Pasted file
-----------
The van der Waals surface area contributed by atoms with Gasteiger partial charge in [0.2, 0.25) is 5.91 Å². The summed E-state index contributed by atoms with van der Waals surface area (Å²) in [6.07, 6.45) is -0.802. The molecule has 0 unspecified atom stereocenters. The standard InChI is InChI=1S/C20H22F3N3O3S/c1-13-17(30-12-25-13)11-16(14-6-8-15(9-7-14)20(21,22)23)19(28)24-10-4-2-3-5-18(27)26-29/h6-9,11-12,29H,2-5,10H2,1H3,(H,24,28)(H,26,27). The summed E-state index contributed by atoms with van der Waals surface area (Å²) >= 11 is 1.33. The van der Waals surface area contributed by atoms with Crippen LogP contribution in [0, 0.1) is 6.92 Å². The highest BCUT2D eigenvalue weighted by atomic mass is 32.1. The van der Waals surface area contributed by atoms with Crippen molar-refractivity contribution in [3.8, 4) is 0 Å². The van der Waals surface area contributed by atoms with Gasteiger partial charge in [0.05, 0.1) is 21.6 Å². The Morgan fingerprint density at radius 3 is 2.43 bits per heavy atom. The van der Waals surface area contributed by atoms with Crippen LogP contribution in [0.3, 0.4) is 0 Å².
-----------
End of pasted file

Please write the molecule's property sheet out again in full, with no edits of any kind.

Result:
The van der Waals surface area contributed by atoms with Gasteiger partial charge in [0.2, 0.25) is 5.91 Å². The summed E-state index contributed by atoms with van der Waals surface area (Å²) in [6.07, 6.45) is -0.802. The molecule has 0 unspecified atom stereocenters. The standard InChI is InChI=1S/C20H22F3N3O3S/c1-13-17(30-12-25-13)11-16(14-6-8-15(9-7-14)20(21,22)23)19(28)24-10-4-2-3-5-18(27)26-29/h6-9,11-12,29H,2-5,10H2,1H3,(H,24,28)(H,26,27). The summed E-state index contributed by atoms with van der Waals surface area (Å²) >= 11 is 1.33. The van der Waals surface area contributed by atoms with Crippen LogP contribution in [0, 0.1) is 6.92 Å². The highest BCUT2D eigenvalue weighted by atomic mass is 32.1. The van der Waals surface area contributed by atoms with Crippen molar-refractivity contribution in [3.8, 4) is 0 Å². The van der Waals surface area contributed by atoms with Gasteiger partial charge in [0.05, 0.1) is 21.6 Å². The Morgan fingerprint density at radius 3 is 2.43 bits per heavy atom. The van der Waals surface area contributed by atoms with Crippen LogP contribution in [0.3, 0.4) is 0 Å².